By Andy Scott, premier account manager at currency specialist HiFX
Sterling weakened against its major counterparties on Tuesday following the release of April’s consumer price inflation data. The annualised rate of inflation fell more than expected to 3%, the lowest since February 2010.
This will be welcomed by householders who have seen inflation eroding their spending power for the last few years as wage growth lagged the increase in the cost of various household bills and goods. If we continue to see inflation fall it should help boost domestic demand as consumers have more spending power. It will also be welcome news to the Bank of England who have faced growing criticism over inflation which hasn’t been below 3% since December 2009; forcing the governor to write continuous letters of explanation to the Chancellor.
The other benefit of lower inflation is it gives the Bank more room to ease policy which would likely be in the form of more quantitative easing, a process where the BoE creates money electronically and buys certain assets in the hope of increasing credit availability. Recently, the market has significantly reduced the expectations of further Q.E. and that had contributed to the recent gains seen in the Pound.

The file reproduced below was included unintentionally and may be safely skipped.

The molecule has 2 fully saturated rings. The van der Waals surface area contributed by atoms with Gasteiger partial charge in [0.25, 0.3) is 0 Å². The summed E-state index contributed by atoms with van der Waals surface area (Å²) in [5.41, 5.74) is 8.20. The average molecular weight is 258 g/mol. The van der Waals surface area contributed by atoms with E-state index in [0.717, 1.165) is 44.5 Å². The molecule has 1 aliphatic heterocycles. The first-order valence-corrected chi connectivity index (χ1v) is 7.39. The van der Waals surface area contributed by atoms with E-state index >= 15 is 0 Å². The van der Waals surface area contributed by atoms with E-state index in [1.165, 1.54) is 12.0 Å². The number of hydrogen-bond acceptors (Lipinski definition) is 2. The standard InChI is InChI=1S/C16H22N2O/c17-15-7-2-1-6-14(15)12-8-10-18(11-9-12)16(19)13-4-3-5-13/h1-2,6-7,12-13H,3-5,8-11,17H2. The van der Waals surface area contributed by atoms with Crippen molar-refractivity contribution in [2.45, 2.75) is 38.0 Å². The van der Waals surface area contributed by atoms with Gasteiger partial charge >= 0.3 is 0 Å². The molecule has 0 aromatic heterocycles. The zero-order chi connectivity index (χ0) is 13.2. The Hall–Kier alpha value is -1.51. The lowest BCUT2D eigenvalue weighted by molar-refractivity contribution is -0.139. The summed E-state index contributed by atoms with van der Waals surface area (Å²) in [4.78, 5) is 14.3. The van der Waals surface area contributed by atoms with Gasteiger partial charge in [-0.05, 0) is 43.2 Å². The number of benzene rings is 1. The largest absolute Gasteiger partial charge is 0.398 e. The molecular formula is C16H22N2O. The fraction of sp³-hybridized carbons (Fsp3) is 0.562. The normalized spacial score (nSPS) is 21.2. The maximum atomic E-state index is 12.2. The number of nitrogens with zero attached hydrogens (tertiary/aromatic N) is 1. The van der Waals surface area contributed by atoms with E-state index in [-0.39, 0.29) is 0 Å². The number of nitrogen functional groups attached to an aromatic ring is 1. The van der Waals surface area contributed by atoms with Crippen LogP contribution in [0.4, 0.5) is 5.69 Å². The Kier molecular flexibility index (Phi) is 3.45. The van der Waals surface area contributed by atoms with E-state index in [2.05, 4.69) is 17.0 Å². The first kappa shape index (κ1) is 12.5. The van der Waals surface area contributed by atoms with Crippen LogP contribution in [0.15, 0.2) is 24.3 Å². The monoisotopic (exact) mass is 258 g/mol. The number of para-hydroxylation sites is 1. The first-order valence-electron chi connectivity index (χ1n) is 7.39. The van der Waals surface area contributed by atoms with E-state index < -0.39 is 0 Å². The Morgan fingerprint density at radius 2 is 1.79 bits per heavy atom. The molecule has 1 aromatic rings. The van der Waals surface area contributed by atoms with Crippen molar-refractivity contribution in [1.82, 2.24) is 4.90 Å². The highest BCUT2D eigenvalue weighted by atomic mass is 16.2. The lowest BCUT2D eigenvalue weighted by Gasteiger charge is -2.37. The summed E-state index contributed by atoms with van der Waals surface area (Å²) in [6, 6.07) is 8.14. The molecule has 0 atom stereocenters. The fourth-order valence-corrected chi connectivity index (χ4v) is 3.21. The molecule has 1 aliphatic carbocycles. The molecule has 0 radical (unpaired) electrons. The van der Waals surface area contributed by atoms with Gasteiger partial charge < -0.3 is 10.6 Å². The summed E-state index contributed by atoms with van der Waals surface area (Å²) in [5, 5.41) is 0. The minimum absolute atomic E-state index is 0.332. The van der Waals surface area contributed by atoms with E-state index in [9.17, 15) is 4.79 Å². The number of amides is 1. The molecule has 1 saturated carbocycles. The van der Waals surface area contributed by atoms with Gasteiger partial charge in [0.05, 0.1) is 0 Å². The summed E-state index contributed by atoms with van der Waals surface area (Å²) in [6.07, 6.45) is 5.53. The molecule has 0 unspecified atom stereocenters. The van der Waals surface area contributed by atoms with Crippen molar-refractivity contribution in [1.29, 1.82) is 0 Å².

Our view was always that there remained a clear and present risk of more easing given the lack of economic recovery and the increased tightening of credit conditions brought on by the eurozone debt crisis, particularly in the last few months. A very timely comment just came from the IMF who said that the UK requires further monetary easing. The minutes from the BoE’s meeting this month will make for very interesting reading tomorrow and could well spark additional selling of the Pound if the committee are back in favour of more easing.
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